According to the results of the study, it remains unclear which decisions artificial intelligence will take over.
On the one hand, 32 percent of respondents said AI will make strategic and operational decisions. Another 30 percent said it should only handle strategic decisions. Fifty-three percent also said AI would be of "strong" relevance and 39 percent of "partial relevance." This result is surprising because AI is, in principle, far less suited to strategic decision-making than for operational challenges. Strategic decisions are usually based on complex contexts that are exceedingly difficult to cast into AI models.
On the other hand, 46 percent said that operational decisions will increasingly be made by AI and strategic decisions by humans.
Is it clear to say that AI will become increasingly integrated into our everyday lives. We can see that, whether in operational or strategic areas, AI will become more firmly established in German companies in the coming years.
But what do decisions look like in everyday life? Some German companies are already demonstrating what fundamental collaboration between AI and management level could look like.
2 forklifts - 3 billion possibilities
One application area where operational decisions can be efficiently taken over by AI is plant logistics. For example, when controlling forklifts, AI can decide which forklift should take which goods from A to B? In a plant with ten orders and two forklifts, there are more than three billion (10 factorial) possible sequences alone to use them optimally and effectively. A number that a dispatcher could not possibly weigh up to make the right decision. AI considers in this case many more parameters in its decisions than a human could keep track of. In addition, AI must consider hundreds of movements a day at the same time and be able to react quickly to unplanned changes. In such applications, artificial intelligence works to the benefit of employees, optimizing and facilitating their work.
Facilitate planning - strategic applied AI Helps
As mentioned earlier, strategic decision-making situations are often very complex and therefore extremely difficult to automate. However, AI can provide a valuable basis for decision-making. For example, sales planning is a process which tends to be set for the medium term and where the individual planner must make decisions for the next days, weeks or months from a variety of data from production, sales or management in different dimensions (e.g., countries, plants or product groups). AI can help here with appropriate forecasting models to identify trends at an early stage and adjust planning accordingly. With the help of machine learning methods, external influences such as weather dependencies in the sale of certain foods (such as grilled sausages on scorching summer days) can also be calculated much more accurately than one's own gut feeling.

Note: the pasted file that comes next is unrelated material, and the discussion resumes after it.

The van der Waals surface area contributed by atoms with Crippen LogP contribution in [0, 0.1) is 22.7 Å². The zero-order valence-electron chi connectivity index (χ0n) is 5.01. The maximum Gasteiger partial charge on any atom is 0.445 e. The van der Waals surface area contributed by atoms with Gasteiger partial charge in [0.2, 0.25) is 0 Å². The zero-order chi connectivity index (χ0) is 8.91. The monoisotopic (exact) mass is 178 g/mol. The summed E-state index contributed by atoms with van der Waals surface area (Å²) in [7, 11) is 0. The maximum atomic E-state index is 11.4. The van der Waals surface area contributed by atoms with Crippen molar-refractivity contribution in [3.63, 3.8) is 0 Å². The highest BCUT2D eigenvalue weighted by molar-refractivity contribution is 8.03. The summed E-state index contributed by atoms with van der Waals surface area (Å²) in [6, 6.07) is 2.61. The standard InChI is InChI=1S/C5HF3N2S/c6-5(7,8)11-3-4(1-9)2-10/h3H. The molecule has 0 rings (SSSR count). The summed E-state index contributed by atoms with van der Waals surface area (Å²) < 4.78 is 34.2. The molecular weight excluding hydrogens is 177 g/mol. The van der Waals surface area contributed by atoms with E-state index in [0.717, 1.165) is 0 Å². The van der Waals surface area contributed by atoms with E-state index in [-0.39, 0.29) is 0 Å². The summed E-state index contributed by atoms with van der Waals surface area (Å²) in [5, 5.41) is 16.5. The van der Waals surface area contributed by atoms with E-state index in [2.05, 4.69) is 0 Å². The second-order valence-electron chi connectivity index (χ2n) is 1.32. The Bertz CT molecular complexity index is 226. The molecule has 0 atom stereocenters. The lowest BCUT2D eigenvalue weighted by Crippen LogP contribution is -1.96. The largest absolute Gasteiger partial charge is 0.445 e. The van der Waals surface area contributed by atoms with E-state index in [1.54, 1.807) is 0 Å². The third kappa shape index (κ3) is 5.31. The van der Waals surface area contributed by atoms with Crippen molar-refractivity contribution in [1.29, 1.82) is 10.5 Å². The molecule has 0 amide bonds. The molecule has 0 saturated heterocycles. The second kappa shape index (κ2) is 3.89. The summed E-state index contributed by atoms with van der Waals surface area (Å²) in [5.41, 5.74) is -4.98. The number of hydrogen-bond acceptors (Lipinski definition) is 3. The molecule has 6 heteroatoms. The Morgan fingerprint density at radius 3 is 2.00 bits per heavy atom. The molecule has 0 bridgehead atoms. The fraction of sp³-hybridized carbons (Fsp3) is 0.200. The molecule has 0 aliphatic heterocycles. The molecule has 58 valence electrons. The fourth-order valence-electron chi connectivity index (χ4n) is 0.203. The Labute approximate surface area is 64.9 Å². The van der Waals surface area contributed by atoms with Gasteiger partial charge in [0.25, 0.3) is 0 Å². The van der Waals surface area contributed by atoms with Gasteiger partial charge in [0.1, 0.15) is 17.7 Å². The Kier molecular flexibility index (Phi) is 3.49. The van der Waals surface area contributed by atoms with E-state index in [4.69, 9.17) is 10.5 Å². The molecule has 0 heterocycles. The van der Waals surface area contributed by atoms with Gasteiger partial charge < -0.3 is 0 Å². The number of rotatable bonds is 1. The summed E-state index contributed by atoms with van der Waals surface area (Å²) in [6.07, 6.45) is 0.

Working with AI is essential
The study conducted by Kienbaum and ada suggests that executives have understood that working with AI is inevitable today and in the future. Artificial intelligence at the right scale can assist them with and improve many of their processes and decisions.
Unlike Frank the jewel thief, executives are not enriching themselves with gems. Rather, the jewels are comparable to the results of agile process optimization: Making decisions faster and better at the same time - always in collaboration with AI.
But the study also showed: Humans still want to be the final decision-making authority, and that certainly makes sense in most cases. The question of the responsibility of a decision is - and not only because of ambitious projects such as autonomous driving - a extremely complex one that will have to be discussed socially in the coming years.
How do you feel about AI?
Do you deal with AI in your everyday life and what decisions would you leave to a machine and what would you always want to decide yourself?
About our Expert
David Stolzenberger worked in marketing and business development at INFORM between April 2022 and August 2022. He was specifically involved with the topics of vehicle logistics, project and product management, and artificial intelligence.